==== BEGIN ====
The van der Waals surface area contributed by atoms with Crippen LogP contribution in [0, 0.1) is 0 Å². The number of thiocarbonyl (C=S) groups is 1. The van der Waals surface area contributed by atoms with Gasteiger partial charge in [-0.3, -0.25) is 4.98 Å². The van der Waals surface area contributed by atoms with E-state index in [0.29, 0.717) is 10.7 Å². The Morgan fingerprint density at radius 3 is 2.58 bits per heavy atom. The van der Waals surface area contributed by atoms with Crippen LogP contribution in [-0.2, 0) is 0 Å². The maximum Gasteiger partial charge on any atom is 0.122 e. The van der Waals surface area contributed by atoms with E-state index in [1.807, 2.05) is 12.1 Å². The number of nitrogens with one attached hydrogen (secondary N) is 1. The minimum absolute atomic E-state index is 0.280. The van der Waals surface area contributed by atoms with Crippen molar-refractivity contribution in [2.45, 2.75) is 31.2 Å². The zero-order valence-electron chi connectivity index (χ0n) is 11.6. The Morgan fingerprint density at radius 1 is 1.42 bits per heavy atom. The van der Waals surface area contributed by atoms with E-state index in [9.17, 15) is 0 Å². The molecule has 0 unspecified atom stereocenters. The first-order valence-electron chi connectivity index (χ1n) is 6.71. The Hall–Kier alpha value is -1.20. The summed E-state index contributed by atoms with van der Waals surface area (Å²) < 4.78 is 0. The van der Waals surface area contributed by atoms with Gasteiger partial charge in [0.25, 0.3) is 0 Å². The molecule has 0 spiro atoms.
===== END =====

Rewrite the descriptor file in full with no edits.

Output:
The van der Waals surface area contributed by atoms with Crippen LogP contribution in [0, 0.1) is 0 Å². The number of thiocarbonyl (C=S) groups is 1. The van der Waals surface area contributed by atoms with Gasteiger partial charge in [-0.3, -0.25) is 4.98 Å². The van der Waals surface area contributed by atoms with E-state index in [0.29, 0.717) is 10.7 Å². The Morgan fingerprint density at radius 3 is 2.58 bits per heavy atom. The van der Waals surface area contributed by atoms with Crippen LogP contribution in [-0.2, 0) is 0 Å². The maximum Gasteiger partial charge on any atom is 0.122 e. The van der Waals surface area contributed by atoms with E-state index in [1.807, 2.05) is 12.1 Å². The number of nitrogens with one attached hydrogen (secondary N) is 1. The minimum absolute atomic E-state index is 0.280. The van der Waals surface area contributed by atoms with Crippen molar-refractivity contribution in [2.45, 2.75) is 31.2 Å². The zero-order valence-electron chi connectivity index (χ0n) is 11.6. The Morgan fingerprint density at radius 1 is 1.42 bits per heavy atom. The van der Waals surface area contributed by atoms with E-state index in [9.17, 15) is 0 Å². The molecule has 0 unspecified atom stereocenters. The first-order valence-electron chi connectivity index (χ1n) is 6.71. The Hall–Kier alpha value is -1.20. The summed E-state index contributed by atoms with van der Waals surface area (Å²) < 4.78 is 0. The van der Waals surface area contributed by atoms with Gasteiger partial charge in [0.25, 0.3) is 0 Å². The molecule has 0 spiro atoms.